I’ve been putting off writing this review for days, because I just don’t know how to write it. How do you write a review of a book you found so amazing, so beautiful, so great it reminded you of your love for reading? Stormdancer is one of those books for me, a book that had just everything I love! So now I don’t know if I should fangirl, write every second word in all caps, or try to write a proper review and explain why this book is one of my favorites..I choose the latter.
Stormdancer is a fantastical blend of Steampunk and Dystopia, two of my favorite genres, set in a Japanese-like country, Shima. It also has a fair share of mythological beings, with one particular griffin (half eagle and half tiger) Buruu. You probably know how much I also love dragons. Well, after reading Stormdancer I’m a big fan of griffins and can say they’re easily just as awesome as dragons.
The worldbuilding was amazing, rich in details and so vividly presented. Shima is a land destroyed by a toxic plant Red Lotus, which is a raw material used for fuel that powers just about everything: factories, flying ships, machines.. The air is poisoned and the rich people need to use some weird breathing masks. Normal people have just regular normal cloths around their mouths, with goggles on their eyes because the Sun is so blinding. The whole sky is red and polluted by this lotus. Reigning over the land is Shogun, a cruel, spoiled young king, who just wakes up one morning and decides he wants to have a griffin. That’s where Yukiko and her father, the chief hunter, come into the game.
The characters were all amazing, well-developed and so realistic. Yukiko is one of my favorite heroines of all time and I could even say my latest girl crush. I loved her from the very beginning when we get to know her life story and her complicated relationship with her father that often moved me to tears. It takes a lot of bravery to stand up to your parents like that, but also to admit when you realize you’ve been wrong. Buruu the griffin was another great character, he was so wise and thoughtful, and he often struck so close to home with his words. The dialogue between him and Yukiko was often sad but sometimes very funny too. There’s a lot of secondary characters that were just as great, along with some really badass female characters. I’m so happy to say that there wasn’t much romance, it was very refreshing. I don’t have to point out how much I cried throughout this book, do I? The characters and their words, the writing style, everything made me care so much. Stormdancer was deep, beautiful and heart-aching.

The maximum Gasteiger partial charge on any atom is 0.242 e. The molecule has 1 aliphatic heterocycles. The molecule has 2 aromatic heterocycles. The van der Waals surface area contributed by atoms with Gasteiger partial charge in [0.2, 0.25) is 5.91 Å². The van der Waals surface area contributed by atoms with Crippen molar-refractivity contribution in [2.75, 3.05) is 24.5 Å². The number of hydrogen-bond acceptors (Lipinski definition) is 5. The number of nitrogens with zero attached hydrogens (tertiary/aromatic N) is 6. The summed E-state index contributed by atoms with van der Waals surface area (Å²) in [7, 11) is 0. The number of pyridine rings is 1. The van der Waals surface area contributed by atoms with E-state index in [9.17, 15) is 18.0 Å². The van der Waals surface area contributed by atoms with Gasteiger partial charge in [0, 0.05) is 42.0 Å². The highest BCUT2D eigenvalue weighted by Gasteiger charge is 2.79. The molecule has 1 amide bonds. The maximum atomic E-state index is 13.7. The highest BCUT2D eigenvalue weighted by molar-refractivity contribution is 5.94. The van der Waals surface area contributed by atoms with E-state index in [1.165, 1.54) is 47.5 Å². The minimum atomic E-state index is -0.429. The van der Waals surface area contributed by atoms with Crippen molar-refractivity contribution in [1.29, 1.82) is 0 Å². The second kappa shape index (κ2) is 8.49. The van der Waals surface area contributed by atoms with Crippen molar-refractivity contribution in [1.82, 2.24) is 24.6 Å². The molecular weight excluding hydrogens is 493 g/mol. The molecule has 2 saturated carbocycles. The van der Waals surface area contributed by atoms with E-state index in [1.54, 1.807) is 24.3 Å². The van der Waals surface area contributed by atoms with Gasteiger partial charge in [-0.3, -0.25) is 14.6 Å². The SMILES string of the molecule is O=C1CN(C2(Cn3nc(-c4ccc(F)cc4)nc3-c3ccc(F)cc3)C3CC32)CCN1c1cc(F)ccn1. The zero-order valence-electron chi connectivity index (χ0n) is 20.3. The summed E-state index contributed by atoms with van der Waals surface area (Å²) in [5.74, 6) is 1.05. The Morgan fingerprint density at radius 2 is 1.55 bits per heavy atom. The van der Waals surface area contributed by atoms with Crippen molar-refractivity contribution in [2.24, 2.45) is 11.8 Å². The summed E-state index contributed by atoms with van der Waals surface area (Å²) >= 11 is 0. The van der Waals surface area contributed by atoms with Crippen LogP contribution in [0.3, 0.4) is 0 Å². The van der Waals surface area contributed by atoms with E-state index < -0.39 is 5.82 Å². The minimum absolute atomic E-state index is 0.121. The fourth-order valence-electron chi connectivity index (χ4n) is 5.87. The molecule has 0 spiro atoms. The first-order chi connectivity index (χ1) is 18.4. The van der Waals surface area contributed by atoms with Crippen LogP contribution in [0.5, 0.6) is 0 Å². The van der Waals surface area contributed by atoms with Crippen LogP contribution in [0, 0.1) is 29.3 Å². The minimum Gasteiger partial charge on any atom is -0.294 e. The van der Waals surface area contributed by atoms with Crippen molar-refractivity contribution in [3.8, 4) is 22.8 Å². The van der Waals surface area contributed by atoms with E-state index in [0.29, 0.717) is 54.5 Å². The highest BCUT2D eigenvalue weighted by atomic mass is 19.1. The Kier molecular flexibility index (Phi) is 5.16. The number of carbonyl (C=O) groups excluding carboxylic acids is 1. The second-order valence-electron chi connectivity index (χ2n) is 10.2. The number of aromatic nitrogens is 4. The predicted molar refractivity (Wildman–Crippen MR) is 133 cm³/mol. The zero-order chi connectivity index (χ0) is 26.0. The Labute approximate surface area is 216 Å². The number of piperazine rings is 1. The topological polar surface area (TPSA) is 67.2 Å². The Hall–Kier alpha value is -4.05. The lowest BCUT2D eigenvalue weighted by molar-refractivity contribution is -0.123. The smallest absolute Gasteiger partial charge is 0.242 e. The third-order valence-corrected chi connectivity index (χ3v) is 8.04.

I was so afraid to read in the end, because there were some really surprising twists and I was so nervous I could hardly breathe. The author certainly isn’t afraid of killing off some characters, so I was terrified of what’s going to happen. Not many authors/books managed to make me feel this way.
The only thing that was hard to get through was the beginning. I was reading the first 10% or so for like 2 hours, because it was a lot to take in, a whole new world with a lot of japanese words. I can imagine many readers would give up on the book because of all info-dumping, but it was so worth it to get past that point. By now I already learned that books like Stormdancer, which demand some extra effort in the beginning, turn out to be the best books in the end.
Well, this has turned out to be a long review, and I could really just keep going, but I’m starting to get worried nobody will want to read this. So I should just say I highly recommend this book to every fantasy reader out there. There’s some mature content and because of the very descriptive and more demanding writing style, I’d recommend it to older teenagers or adults. I have no doubt Stormdancer will be one of the beast reads of 2014, hopefully along with Kinslayer, which I can’t wait to start reading.